A man accused of raping a teenage girl and a young woman and dumping their bodies by the freeway in Lincoln Heights in 2011 was caught after spitting on the sidewalk while being followed by police.
A DNA test of the spit left by Geovanni Borjas, 32, tied him to the killings of 17-year-old Michelle Lozano and 22-year-old Bree’Anna Guzman, LAPD Chief Charlie Beck announced Tuesday, calling the crimes "horrifying."
"DNA collection at time of arrest allowed us to connect this monster to the deaths of these two young women," Beck said.
Borjas was charged Tuesday with two counts each of murder and forcible rape and one count of kidnapping, the Los Angeles County District Attorney's Office announced. He pleaded not guilty in criminal court in downtown L.A. Tuesday afternoon.
Lozano vanished around Easter 2011, when she was taking a walk near her Lincoln Heights home. Her body was found a day later near the 5 Freeway at Cesar Chavez Boulevard.
“Michelle was murdered, she was sexually assaulted, and she was discarded,” Beck said at a news conference Tuesday.
Then, the day after Christmas, Guzman left her apartment in Lincoln Heights to pick up medication from a nearby pharmacy. She had also been sexually assaulted, Beck said, and her body was found off the freeway a month later.
The chief said he has thought about the two victims at every holiday that marked the anniversary of their deaths.
The Los Angeles Police Department’s high-profile Robbery-Homicide Division assumed the two investigations, but had trouble making progress, the chief said. It took some time before the two killings were even positively linked.
Investigators went through “exhaustive protocols” set up by the state Attorney General's Office to request a familial search because the attacker’s DNA had not been found in existing state or national criminal databases.
That familial search led about a month ago to Borjas’ father, who had been arrested earlier in his life. Further detective work identified Borjas as the possible suspect, Beck said.
Borjas was followed by investigators, and during that surreptitious pursuit, he spit on the sidewalk. That spit was collected and tested, and the DNA matched evidence linked to both killings, the chief said.
Borjas was arrested May 25 at his home in Torrance, where he lives with a family, Beck said.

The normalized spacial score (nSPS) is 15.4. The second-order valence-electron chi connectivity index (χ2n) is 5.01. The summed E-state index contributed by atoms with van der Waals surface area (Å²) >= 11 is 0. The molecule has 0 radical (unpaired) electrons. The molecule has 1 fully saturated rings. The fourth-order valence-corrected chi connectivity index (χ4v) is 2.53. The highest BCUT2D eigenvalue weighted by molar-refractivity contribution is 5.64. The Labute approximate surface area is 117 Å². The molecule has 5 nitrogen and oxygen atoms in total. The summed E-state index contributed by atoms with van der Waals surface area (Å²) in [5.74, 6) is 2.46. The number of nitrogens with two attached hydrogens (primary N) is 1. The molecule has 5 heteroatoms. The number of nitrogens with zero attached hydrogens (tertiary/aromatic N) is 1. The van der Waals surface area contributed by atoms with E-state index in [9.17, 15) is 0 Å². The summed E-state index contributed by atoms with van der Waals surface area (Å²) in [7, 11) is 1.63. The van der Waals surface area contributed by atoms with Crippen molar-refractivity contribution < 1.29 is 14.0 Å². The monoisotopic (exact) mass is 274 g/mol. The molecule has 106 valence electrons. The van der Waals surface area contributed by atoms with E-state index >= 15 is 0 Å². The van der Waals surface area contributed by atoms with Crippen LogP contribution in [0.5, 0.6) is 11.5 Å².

At his arraignment, a judge ordered Borjas held without bail "for the protection of the public."
That decision came over the request of his attorney, who said the defendant was a father and full-time worker whose "flight risk is low." The attorney also asked the Borjas be placed in "protective custody" in jail, and the judge said he could make a recommendation on that to the Sheriff's Department.
His next court date is June 22.
If convicted as charged, Borjas faces life in prison without parole or the death penalty. Prosecutors have not decided whether to seek the death penalty.
Beck asked the public to look at a photo of the suspect and contact investigators with any information about this case or possible crimes he may have been involved with in past.
Borjas worked at a medical supply company located in LAPD's Hollenbeck Division, where he once lived, the chief said. There may be a "connection" between the business' thousands of patients and the killings, Beck said, but the suspect has not been "forthcoming" with information.
It's not clear how Borjas obtained access to his victims or if he kidnapped them off the street. The chief would not comment on the cause of their deaths.
"Everybody can be absolutely assured that these are innocent victims," Beck said.
The older victim's father, Richard Guzman, cried as he addressed the media at the news conference.
"I'm trying not to break down, but it's hard," he said. "I have to thank the LAPD. ... Now we know the person that hurt our family is behind bars."
The arrest marks the second time in LAPD history that a familial search has led to a suspect, Beck said. The first was the pizza crust tested to get a match in the Grim Sleeper case, which culminated in the conviction in May 2016 of Lonnie Franklin Jr. on 10 counts of murder and one count of attempted murder.
Some states do not allow familial tests, and such analysis is controversial in California, the chief noted.
"If we stop collection of DNA at time of arrest, if we stop allowing familial searches, then men like this go free," Beck said.